To resist the dangers of “being mainstreamed” in his exposure of immigrant subjectivities, Ma proposes a method of reading texts “interdisciplinarity, against the grain of their alleged literary and cultural tradition and along with the ever-shifting social realities” (6). His inclusion of Bataille, Orientalism, film studies and psychology reflect this method. Besides the orientalism of the immigrant, Ma also named the eroticism of the white female body as a “political symbol within which lies the promise of power yearned by the ostracized” (67). White women then comes to symbolize “angelic motherhood, and the spirit of freedom and democracy.” It is perhaps too easy to pinpoint this misrepresentation on Carlos Bulosan, though the immigrant subjectivity of Phillipino migrants is not really compared to the Chinese and Taiwanese experiences Ma uses throughout the rest of the book. Ma takes his interdisciplinary technique further to Taiwanese student immigrant literature, an immediate disciplinary problem since the field of literary analysis is “dominated by English-language texts:” “A territorial protectionism lies at the heart of this genre’s being sinologized within and without modern China studies: China specialists are thus satisfied that overseas student literature is their terrain; postcolonial and Asian American experts are satisfied that it is not” (94). This tactic Ma sees as especially important for post-colonial studies, which he believes has “focused almost exclusively on Anglophone and Francophone literatures” and “suffers from cultural and linguistic self-containment” (101). By focusing on the former colonies of Britian, France and Portugal, postcolonial studies has “de facto rendered European colonial discourse the “master narrative,” totally ignoring, for instance, Japanese colonialism of Asia” (102). In this process, “post-colonial studies reaffirms rather than subverts the supremacy of European languages and Continental philosophy:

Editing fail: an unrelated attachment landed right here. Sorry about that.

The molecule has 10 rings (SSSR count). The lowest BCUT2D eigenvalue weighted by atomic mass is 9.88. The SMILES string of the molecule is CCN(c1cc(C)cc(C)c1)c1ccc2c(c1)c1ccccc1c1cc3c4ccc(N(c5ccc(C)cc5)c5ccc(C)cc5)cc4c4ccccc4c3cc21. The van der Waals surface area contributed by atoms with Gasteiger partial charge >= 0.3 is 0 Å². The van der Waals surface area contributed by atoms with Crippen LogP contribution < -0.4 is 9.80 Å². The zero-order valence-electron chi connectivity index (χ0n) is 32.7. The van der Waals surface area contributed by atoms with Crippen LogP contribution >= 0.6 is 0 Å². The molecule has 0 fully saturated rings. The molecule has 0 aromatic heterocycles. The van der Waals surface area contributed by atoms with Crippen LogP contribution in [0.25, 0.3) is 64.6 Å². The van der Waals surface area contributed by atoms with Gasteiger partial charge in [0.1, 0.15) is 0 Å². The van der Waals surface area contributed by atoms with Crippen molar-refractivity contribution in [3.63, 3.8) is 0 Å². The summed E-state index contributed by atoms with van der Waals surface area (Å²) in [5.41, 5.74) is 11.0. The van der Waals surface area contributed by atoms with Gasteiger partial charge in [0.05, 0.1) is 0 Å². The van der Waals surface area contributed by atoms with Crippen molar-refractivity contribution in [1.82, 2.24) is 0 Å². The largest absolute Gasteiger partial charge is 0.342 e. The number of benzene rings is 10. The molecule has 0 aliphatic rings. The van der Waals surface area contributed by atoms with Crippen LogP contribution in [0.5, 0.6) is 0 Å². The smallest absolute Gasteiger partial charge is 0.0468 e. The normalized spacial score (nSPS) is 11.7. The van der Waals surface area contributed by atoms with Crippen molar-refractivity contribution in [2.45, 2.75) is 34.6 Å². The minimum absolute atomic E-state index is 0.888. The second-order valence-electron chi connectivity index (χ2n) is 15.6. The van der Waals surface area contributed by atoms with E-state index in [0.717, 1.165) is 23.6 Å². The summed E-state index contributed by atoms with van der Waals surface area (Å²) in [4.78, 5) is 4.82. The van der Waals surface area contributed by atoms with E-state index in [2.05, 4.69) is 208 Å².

One of the pitfalls of postcolonial theory’s Eurocentric obsession is, evident from the aforementioned critics’ Marxist approach, its neglect of the urgent issue of neocolonialism or multinational capitalism, a phenomenon by no means confined to former European colonies. (102)

In Taiwanese overseas student literature, post-colonialists often excuse the biased presentations of the United States and unduly romanticized view of the home community as a means of resisting empire, while the ideological work of these novels in their own language and audience (Chinese) goes uncriticized and unquestioned (112):

Their education in the Chinese and Taiwanese mold saturates them with ethnocentricism so thoroughly that even their advanced education in American institutions and, ultimately, their naturalized American citizenship fail to decenter their ideology. In fact, the ideology based on an allegiance to “Chineseness” frequently neutralizes and absorbs alien elements in immigrant subjectivities…these writers eventually become not only products of “Ideological State Apparatuses” but re-producers of that structure…these writers create a “nation” through their “narration.” (128)

“Nativist” literature of Taiwan disrupts many of the overseas nation building of the diasporic students, albeit while erasing the aboriginies of the island, by celebrating the grotesque folk humor that, as he says, “is in danger of vanishing amidst Westernized degeneration” (133). This celebration is linked to a lament of the fate of rural workers, satirizing Chinese overseas as “fake” Americans, and problematizes the American presence on the island as always linked through sexual exploitation, military prominence or the interests of global capital expansion.